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Figaro rips the innards out of things people say and reveals the rhetorical tricks and pratfalls. For terms and definitions, click here.
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    Don't Call It a War

    dropping_gifts.jpgQuote:   “This is no more a war on terrorism than the Second World War was a war on submarines.”  Marine Lieutenant General Wallace Gregson

    Figure of Speech:   Antapodosis (an tah POE doe sis), the side-by-side figure

    A kind of simile in which the nouns and verbs correspond, the antapodosis can be one of the most persuasive of all figures.  Take Woody Allen’s convincing summary of secondary education:  “Those who can’t do, teach. Those who can’t teach, teach gym.”

    General Gregson’s antapodosis supports a favorite new tag line minted by Defense Secretary Donald Rumsfeld: what used to be a war on terrorism is now a “global struggle against extremism.” 

    Snappy Answer:    "So it's  not a war, it’s a struggle; therefore we’re not fighting, we’re...what?"



    Hutz.gifQuote:  “Well, he’s kind of had it in for me ever since I accidentally ran over his dog. Actually, replace 'accidentally' with 'repeatedly,' and replace 'dog' with 'son.'  Lionel Hutz, a character in "The Simpsons"

    Figure of Speech:   Epexegesis (ee pex uh GEE sis), the figure of elaboration

    Lawyer Lionel Hutz  invariably tells the truth, the whole truth, through sheer incompetence:  “ I’ve argued in front of every judge in this state—often as a lawyer.”  He endearingly addends himself with the figure of speech called epexegesis (“explanation” in Greek).  The epexegesis adds material to clarify a statement. In Hutz’s case, it clarifies to the point of disaster. 

    Snappy Answer:   "I think I'll replace my attorney.  Period."


    Suffer the Little Stem Cells

    god billboard.gifQuote: "It isn't just a matter of faith. It's a matter of science.” Senate majority leader and early-out-of-the-gate presidential aspirant Bill Frist, arguing for federal funding for stem-cell research

    Figure of Speech: Syncrisis (SIN crih sis), the not-that-but-this figure

    Pity the politician who has to balance faith and politics. Talk about strange bedfellows (not to imply that Senator Frist believes in bedfellows, God forbid). When Frist tried combining faith, medicine and politics for a brain-dead woman, the results were awkward. So what do you do when three quarters of The People want to use stem cells, and crucial supporters don't? Bring out the syncrisis! A figure of speech that compares or contrasts, it's most useful in defining an issue.

    If we were Frist, we'd avoid playing golf in a thunderstorm.

    Snappy Answer: "So which wins, Senator? Faith or science?"


    “Popular Will?” Isn’t That a LIBERAL Term?

    john roberts.jpgQuote: "Not only are unelected jurists with life tenure less attuned to the popular will than regularly elected officials, but judicial policy making is also inevitably inadequate or imperfect policy making." John Roberts, responding to a Senate Judiciary Committee questionnaire

    Term: Dirimens copulatio (DIH ri mens cop u LAT ee oh), the but-wait-there's-more figure

    John Robert is the Wonder Bread nominee. Boring haircut. Boring record, race, gender and ethnicity. Good thing we have rhetoric to rescue us from the tedium. While the Democrats can't find a single interesting fetish in the man, we can cry dirimens copulatio. That's Latin for "a joining together that interrupts," according to Richard Lanham.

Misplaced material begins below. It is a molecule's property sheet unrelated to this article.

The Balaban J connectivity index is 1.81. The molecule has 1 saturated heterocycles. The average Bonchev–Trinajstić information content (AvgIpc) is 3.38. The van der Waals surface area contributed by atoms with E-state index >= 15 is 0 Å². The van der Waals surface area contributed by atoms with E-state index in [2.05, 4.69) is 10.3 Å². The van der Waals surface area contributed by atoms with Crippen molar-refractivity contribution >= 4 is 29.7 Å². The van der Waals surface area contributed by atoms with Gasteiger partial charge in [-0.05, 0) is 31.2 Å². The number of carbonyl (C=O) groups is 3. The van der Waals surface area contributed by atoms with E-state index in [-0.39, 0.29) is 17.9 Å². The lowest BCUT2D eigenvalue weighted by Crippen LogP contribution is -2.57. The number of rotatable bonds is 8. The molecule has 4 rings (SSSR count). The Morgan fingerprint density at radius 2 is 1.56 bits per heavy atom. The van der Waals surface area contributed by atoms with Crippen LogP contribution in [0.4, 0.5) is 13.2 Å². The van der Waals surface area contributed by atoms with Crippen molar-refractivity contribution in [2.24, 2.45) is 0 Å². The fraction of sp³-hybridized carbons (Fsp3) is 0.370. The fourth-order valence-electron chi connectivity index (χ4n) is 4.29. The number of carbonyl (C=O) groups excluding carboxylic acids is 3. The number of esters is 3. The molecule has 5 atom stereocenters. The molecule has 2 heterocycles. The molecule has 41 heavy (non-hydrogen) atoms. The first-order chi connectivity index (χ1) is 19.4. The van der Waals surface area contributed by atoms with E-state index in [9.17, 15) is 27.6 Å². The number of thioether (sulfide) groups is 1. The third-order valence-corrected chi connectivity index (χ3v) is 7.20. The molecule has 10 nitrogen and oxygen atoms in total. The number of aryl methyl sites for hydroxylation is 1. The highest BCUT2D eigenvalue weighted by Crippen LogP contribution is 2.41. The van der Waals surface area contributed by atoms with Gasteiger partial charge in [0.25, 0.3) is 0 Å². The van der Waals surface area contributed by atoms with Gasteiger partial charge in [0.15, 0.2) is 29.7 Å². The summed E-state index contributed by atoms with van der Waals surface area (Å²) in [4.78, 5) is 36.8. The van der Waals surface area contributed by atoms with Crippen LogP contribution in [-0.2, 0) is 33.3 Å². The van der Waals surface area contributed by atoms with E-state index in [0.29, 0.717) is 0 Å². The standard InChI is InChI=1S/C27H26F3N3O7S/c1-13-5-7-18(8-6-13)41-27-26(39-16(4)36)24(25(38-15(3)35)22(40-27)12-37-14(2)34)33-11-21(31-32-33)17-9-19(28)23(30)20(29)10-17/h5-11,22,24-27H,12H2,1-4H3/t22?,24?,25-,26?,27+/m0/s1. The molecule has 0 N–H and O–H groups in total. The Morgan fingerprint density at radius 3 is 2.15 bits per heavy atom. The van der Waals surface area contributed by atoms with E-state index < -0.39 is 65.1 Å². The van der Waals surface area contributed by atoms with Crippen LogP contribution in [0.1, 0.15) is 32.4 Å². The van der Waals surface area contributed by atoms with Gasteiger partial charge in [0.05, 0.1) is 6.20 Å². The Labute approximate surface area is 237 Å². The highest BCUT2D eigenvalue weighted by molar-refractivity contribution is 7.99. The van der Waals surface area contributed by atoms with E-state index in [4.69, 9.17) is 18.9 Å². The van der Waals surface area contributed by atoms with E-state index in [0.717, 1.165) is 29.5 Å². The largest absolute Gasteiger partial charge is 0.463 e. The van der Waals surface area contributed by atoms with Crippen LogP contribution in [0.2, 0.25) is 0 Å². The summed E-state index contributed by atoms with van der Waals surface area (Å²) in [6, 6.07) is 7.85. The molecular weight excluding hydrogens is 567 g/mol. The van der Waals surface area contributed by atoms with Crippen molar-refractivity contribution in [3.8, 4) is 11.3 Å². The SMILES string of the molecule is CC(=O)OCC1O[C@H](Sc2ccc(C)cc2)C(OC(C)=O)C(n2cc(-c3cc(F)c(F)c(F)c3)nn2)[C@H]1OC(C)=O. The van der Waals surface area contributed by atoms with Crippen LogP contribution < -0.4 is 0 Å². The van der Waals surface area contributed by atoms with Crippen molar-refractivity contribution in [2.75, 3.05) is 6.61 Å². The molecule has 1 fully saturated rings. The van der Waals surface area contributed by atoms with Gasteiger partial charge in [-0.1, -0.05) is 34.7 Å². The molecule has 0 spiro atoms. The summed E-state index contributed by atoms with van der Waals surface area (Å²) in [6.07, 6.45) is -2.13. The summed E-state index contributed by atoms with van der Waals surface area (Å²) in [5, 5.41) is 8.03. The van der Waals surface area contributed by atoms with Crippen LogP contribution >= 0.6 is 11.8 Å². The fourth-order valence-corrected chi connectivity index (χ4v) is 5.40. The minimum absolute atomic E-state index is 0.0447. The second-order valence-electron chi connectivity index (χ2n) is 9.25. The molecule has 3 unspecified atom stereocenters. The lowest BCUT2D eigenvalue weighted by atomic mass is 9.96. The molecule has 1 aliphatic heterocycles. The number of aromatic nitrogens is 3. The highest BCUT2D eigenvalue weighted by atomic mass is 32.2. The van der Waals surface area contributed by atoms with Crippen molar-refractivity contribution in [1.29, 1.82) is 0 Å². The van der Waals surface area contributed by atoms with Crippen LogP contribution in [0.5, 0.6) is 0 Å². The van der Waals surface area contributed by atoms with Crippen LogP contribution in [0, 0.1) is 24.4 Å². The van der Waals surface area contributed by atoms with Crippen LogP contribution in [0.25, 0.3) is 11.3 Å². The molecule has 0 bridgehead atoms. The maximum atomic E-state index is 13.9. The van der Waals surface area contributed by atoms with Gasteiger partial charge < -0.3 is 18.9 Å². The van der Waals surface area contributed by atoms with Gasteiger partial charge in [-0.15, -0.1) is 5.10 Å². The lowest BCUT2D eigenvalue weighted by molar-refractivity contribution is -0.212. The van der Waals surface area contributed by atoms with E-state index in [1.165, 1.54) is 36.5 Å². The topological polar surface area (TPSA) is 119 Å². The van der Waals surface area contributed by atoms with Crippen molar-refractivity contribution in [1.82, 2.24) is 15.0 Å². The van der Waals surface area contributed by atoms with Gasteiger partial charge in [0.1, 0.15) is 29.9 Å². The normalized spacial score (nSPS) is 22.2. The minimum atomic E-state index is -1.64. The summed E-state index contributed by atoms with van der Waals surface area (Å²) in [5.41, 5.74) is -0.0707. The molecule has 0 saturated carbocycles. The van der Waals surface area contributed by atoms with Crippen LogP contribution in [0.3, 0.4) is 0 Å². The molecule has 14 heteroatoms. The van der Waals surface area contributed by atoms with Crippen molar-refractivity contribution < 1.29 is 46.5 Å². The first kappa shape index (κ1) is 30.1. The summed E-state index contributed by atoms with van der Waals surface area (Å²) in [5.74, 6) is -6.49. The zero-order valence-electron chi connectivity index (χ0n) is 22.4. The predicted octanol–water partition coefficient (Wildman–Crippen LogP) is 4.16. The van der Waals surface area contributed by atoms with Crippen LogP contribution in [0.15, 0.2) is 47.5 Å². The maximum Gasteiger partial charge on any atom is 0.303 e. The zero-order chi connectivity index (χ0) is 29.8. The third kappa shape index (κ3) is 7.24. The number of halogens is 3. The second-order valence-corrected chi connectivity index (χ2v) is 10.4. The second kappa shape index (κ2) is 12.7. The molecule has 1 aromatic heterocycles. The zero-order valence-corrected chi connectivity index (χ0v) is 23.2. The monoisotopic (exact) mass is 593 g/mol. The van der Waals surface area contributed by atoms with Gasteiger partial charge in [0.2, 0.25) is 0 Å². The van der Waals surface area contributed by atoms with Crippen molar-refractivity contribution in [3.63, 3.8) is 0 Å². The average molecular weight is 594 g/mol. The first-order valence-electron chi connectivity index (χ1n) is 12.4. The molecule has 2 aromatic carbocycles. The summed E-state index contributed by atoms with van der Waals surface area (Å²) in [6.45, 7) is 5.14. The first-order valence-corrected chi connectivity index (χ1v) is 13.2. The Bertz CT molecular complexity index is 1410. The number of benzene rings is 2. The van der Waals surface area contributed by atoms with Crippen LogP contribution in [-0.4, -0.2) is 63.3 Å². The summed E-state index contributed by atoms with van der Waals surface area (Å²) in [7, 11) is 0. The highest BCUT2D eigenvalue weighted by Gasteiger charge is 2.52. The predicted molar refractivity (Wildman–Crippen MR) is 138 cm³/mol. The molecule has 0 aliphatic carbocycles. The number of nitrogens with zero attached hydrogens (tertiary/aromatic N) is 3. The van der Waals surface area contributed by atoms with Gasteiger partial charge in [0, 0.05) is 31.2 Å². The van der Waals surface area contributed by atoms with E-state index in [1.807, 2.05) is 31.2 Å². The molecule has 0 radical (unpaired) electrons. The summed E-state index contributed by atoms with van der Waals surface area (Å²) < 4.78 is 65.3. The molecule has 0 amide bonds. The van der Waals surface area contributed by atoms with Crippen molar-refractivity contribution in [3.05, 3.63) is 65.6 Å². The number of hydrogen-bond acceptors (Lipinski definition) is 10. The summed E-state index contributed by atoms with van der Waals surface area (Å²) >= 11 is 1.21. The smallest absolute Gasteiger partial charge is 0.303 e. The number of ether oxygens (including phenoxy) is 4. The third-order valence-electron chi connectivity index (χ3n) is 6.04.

We thought that defined coitus interruptus, a birth-control method practiced by Catholic Supreme Court nominees. But we never quibble with the Strunk & White of rhetoric.

    Snappy Answer: "You just did a Dirimens copulatio. It makes me hot."


    "One Nation Under God (Except for the Blue States)"

    flag shirt.jpgQuote: "I pledge allegiance to the flag of the United States of America, and to the Republic for which it stands, one nation under God, indivisible…"

    Figure of Speech: Parenthesis (puh REN the sis), the by-the-way figure

    Parenthesis means "insertion" in Greek. It lets you insert a thought within a thought. The Pledge of Allegiance contains a literal parenthesis: Congress inserted "under God" in 1954, 57 years after a socialist(!) minister wrote the Pledge.

    Advocacy groups want to insert more parentheses. Some pro-lifers want the Pledge to end "with liberty and justice for all, born and unborn." Personally, we’d like "liberty and justice for all, except people who drive while talking on their cell phones."

    Snappy Answer: "'One nation' and 'indivisible' seem a bit out of date, don't you think?"


    If Bill Had Great Interns, Then Hillary...

    hilary clinton.jpgQuote:  “Britain, where there remains far more overt sexism in public life, made Margaret Thatcher prime minister more than two decades ago.” Article in Slate, "But Why Can't Hillary Win?"

    Term:  a fortiori (ah for tee AR ee), the Mikey-likes-it! argument

    Remember the commercial for Life Cereal, the one where the brothers experiment on picky little Mikey?  If Mikey liked it, the boys figured, anyone would.  That's an argument a fortiori:  If something less likely is true, then something more likely will probably be true as well.

    Margaret Thatcher plays Mikey in Jacob Weisberg’s assertion in Slate that Hillary Clinton has a good shot at the White House.  Hey, Weisberg argues, if those soccer hooligans across the pond can elect a woman, surely our more advanced civilization can. 

      Snappy Answers:  

      1. "Who says those Limey fruits are more sexist than we are?"
      2. "Are you sure Maggie Thatcher was a woman?"